Firewall


19 posts
by Jawloms » Fri Feb 10, 2012 9:46 pm
I have tried searching for this and haven't found anything, but apologies if I've just missed it.  I know that Smoothwall won't go on the pi (unless someone ports it), but is there an alternative?

Thank you

Stuart
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by bredman » Fri Feb 10, 2012 9:55 pm
Your problem may be that there are too many alternatives.

Almost every Linux firewall GUI is just a front-end for iptables.

See here for more info on Debian, but the situation is very similar for all distributions.

http://wiki.debian.org/Firewalls
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by error404 » Sat Feb 11, 2012 12:04 am
First of all, if you're after an actual dedicated firewall, the Raspberry Pi hardware is not very suitable.

Not many dedicated firewall distributions are likely to build for ARM. Most of them are designed around relatively 'large' systems. OpenWRT is fairly likely to get a port IMO, as it's pretty suitable for other embedded tasks that Pi will be good at and already runs on some other ARM-based devices, so you could use that. Or you could just roll something yourself. I happen to like the Shorewall set of iptables scripts.
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by cnxsoft » Sat Feb 11, 2012 4:22 am
You could setup the R-Pi to be a headless Linux firewall using iptables. http://www.linuxhomenetworking.....g_iptables

I'm not so sure about the performance though.
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by bredman » Sat Feb 11, 2012 8:54 am
When building a firewall, remember that the RPi has only one ethernet port. This means that the RPi must be configured as a router, not a switch.

What does this mean to you? It means that the equipment you are trying to protect (for example your PC) is still physically wired to the internet. The only reason it would pass its traffic through the RPi firewall is because it is told to.

In this scenario, it is very easy for a user or for malicious code to bypass your firewall.

So the hard truth is, if you want to build a proper firewall, you build it on a box which has two ethernet ports. This means that traffic must pass through the firewall.

For the purists, I know that you could lock down your modem to only accept traffic to/from your firewall, but most modems do not allow this level of control. If the modem allows this level of control, the modem probably includes a fancy firewall also.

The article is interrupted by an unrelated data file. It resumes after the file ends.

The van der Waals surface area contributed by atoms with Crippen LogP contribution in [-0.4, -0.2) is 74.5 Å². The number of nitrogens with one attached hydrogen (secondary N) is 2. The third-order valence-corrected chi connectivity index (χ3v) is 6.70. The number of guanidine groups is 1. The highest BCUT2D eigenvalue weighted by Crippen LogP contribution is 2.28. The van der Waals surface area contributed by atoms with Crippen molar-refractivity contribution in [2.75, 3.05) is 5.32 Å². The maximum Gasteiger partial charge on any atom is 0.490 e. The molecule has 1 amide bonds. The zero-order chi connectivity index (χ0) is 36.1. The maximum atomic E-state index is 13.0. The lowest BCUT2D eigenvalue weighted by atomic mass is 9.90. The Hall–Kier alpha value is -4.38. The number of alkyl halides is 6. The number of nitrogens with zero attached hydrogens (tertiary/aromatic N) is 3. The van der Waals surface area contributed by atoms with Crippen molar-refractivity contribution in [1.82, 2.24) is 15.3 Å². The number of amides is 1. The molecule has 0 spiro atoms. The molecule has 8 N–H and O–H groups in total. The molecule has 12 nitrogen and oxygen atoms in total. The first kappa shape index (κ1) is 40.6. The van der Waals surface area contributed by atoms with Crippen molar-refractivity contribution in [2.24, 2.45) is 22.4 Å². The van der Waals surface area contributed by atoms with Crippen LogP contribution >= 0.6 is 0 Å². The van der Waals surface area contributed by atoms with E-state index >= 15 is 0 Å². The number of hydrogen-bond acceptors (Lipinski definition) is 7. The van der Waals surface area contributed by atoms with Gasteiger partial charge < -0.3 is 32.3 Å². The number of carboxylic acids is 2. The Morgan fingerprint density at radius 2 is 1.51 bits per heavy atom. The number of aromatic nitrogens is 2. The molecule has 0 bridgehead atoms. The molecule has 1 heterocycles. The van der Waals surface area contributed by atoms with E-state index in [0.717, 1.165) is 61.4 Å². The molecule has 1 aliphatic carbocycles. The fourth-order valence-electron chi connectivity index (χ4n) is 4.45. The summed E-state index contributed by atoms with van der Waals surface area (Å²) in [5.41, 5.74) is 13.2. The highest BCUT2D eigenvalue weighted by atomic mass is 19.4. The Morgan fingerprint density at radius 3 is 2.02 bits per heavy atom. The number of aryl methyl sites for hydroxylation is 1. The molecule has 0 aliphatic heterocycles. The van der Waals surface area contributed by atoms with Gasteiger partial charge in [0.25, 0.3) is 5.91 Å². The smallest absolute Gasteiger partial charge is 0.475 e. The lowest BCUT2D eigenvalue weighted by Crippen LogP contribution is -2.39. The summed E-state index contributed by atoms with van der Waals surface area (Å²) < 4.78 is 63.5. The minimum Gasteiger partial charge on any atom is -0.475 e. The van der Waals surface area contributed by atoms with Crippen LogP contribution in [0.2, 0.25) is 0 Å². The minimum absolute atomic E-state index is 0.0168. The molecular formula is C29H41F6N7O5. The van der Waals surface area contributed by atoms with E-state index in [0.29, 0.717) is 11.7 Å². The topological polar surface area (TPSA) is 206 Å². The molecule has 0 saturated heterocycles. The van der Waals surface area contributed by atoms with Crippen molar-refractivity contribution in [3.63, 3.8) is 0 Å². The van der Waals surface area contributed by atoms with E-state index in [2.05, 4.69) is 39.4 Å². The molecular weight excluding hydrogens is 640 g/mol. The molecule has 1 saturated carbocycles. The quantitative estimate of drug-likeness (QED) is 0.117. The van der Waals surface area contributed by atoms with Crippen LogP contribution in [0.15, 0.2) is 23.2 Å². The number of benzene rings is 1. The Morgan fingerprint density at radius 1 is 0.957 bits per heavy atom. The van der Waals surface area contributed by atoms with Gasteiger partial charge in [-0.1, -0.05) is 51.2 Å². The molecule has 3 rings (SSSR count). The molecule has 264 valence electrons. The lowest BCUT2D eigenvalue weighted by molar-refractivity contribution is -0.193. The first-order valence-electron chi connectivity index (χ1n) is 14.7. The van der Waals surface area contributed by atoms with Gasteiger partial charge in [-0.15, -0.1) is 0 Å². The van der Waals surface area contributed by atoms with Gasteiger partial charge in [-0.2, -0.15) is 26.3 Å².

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by cnxsoft » Sat Feb 11, 2012 8:57 am
Alternatively he could use a USB Wifi Dongle and configure the R-Pi has a router. All clients would have to support WiFi however.
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by Jawloms » Sat Feb 11, 2012 10:10 am
cnxsoft said:


Alternatively he could use a USB Wifi Dongle and configure the R-Pi has a router. All clients would have to support WiFi however.


That's pretty much what I was thinking. Speed won't be an issue as the bottleneck will be the Internet connection itself.

Thank you to everyone else.  I have a static IP address for my broadband and what I wanted was to connect the Pi to my Internet router, then be configurable so that I can not only decide what goes out, but do some basic filtering for the kids (as I don't like Windows Family Filter) and also access my home network from the outside world, either via ftp, RDP, HTTP and anything else I can come up with.  All the other devices will connect to the Pi via wireless so presumably it would need to act as an AP?
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by bredman » Sat Feb 11, 2012 10:41 am
Jawloms said:


All the other devices will connect to the Pi via wireless so presumably it would need to act as an AP?


It can be very difficult to find a WiFi USB device which is capable of working in AP mode.

Your RPi can act as a normal WiFi station if you have an AP already available. You would need to disconnect the ethernet port of your AP. You may also need to configure your AP, set the RPi as its gateway device.

Adding a WiFi access does get around my concerns above related to having only one network interface.
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by broken pipe » Sat Feb 11, 2012 11:44 am
you can nearly cover every scenario with iptables. for a wifi access point 'hostapd' is recommandable and you also need a wifi device which works in monitor mode.

offtopic: go and get some cheap router which runs openwrt/ddwrt, flash it, configure it and you're fine ... :P
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by tr1ck5t3r » Sat Feb 11, 2012 5:24 pm
Jawloms said:


I have tried searching for this and haven't found anything, but apologies if I've just missed it.  I know that Smoothwall won't go on the pi (unless someone ports it), but is there an alternative?

Thank you

Stuart


This might be useful ie pfSense.org an extremely capable firewall with lots of addons including things like Snort.org which is used by some Govt's to protect their infrastructure.

http://www.raspberrypi.org/for.....-4/#p40413
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by drgeoff » Sat Feb 11, 2012 5:33 pm
cnxsoft said:


Alternatively he could use a USB Wifi Dongle and configure the R-Pi has a router. All clients would have to support WiFi however.